Story and photo by Will Geier.
Canada has a long history of iconic and revered landscape painters. From Tom Thomson to Lawren Harris, many artists draw inspiration from the great wilderness of Canada and, although their time has passed, Calgary-based oil painter John F. Ross embodies the spirit of Canada’s historic painters, while simultaneously pushing the boundaries of the genre.
Ross has taken on the traditional Canadian settings, but juxtaposes these landscapes with a subjective narrative.
“Generally, the juxtaposition is born of an interest to invoke a narrative in the work and in the viewer, and invite the viewer to see a narrative that is not really obvious, but is there. The viewer can then extrapolate ideas and make their own narratives of what they’re seeing,” details Ross.
The similarities between Ross and the Group of Seven members extend past the artistic style as Ross – like many of the Group of Seven members – draws his inspiration from immersing himself into the Canadian wilderness and landscapes.
“I grew up camping, and then I got into mountain biking really early in my life,” recalls Ross. “I always have had that draw to get into nature. I spent a lot of time travelling Canada and a lot of my work references travel and the way we perceive the landscape as we travel across them. That sense of adventure into nature can really inspire the painting.”
Ross got his start while studying at York University and, through experimenting with digital art, caught the attention of the university by doing something new and daring.
Ross then decided to move out West and eventually started in the Memorial Hall studio space – a cozy and unique studio that is rented from the adjoining St. Stephen’s Church. Ross has found that, unlike the more established art scene in cities like Toronto and Montréal, Calgary’s art scene is more welcoming to newcomers. “It’s a lot more open-armed,” adds Ross.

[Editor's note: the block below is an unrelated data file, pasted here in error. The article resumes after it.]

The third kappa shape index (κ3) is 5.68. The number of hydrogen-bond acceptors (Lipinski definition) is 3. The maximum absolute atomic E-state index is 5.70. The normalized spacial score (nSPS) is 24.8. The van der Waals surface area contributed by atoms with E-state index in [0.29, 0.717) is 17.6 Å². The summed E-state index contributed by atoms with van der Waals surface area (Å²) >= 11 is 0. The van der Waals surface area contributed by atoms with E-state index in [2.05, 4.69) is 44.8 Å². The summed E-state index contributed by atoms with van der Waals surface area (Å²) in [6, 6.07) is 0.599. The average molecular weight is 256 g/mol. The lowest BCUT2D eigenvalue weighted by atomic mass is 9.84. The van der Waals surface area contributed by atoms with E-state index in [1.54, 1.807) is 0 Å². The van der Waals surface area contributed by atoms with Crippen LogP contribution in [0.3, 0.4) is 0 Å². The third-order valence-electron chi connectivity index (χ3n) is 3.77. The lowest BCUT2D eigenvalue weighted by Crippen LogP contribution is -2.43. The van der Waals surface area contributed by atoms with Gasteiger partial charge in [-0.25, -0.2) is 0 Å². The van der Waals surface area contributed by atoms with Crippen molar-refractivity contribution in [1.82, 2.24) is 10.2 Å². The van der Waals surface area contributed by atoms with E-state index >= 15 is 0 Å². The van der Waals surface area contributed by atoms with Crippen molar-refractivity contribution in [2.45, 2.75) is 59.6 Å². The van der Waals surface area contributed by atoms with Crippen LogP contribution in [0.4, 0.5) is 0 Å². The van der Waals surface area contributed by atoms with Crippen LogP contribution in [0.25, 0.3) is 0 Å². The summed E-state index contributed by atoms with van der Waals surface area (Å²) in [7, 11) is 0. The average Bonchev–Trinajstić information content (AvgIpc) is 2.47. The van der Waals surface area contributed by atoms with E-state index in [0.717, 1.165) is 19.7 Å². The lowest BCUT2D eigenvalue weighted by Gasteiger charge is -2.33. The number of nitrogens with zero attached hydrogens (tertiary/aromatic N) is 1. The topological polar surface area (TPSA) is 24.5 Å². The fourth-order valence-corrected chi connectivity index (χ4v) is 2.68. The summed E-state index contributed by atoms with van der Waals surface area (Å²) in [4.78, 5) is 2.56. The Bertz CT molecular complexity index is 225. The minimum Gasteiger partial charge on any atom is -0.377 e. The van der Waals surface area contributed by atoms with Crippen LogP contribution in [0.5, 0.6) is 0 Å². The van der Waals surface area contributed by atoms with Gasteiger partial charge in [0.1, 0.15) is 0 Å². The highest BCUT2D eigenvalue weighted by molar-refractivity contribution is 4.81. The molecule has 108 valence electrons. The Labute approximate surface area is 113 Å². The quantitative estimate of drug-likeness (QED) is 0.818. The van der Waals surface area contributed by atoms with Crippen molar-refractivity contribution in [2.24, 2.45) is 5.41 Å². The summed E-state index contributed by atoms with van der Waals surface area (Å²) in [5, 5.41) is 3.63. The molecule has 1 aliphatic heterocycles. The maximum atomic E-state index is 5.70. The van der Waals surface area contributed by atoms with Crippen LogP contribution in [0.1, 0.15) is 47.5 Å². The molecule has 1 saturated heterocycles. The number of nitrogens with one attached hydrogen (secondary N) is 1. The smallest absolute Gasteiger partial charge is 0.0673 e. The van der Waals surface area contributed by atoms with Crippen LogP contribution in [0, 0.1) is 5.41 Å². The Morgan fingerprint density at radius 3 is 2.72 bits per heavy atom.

Ross’ work is interpretive and often the narrative is left in pieces for the viewer to assemble.
“It tells a bit of an apocalyptic story, but not heavy-handedly. There’s just one isolated vignette of story,” clarifies Ross. “[It comes from] imagery that pops into my head or that comes together from a few different elements that I’d like to represent in some way. Then I construct little scenes from there.”
Often this imagery is of solitary animals and old buildings that create a sense of narrative.
“When I moved out to Alberta, I was really inspired by all these iconic man-made elements on the landscape that you don’t get out East like grain elevators and windblown sheds on the prairies.”
Ross’ most recent pieces – at 5 by 7 feet – are huge, breathtaking oil paintings that leave a lasting impression of colour, style, and narrative. The choice to go large scale was motivated by one of Ross’ favourite artists: historic Canadian landscape painter and Group of Seven Member, Lawren Harris.
“There’s a focus on pure landscape, free of symbolic imagery,” explains Ross about traditional Canadian landscape art. “I’m interested in doing something different by injecting narrative into the painting within a landscape setting. Painting on a huge scale can aid in that approach and that mission. It’s the same reason I isolate these large fields of colour: it breaks the picture plane. Going ‘big’ helps achieve the same goal.”
“It is a challenge and that is what’s good about it,” adds Ross. “Therein lies the reward.”
While Ross’ paintings may invoke a familiarity to painters like Harris, Ross has his sights set on creating something new within the genre instead of just replicating the style of the past.
“I think there is a strength in that tradition, but there is also a lot of room for something new.”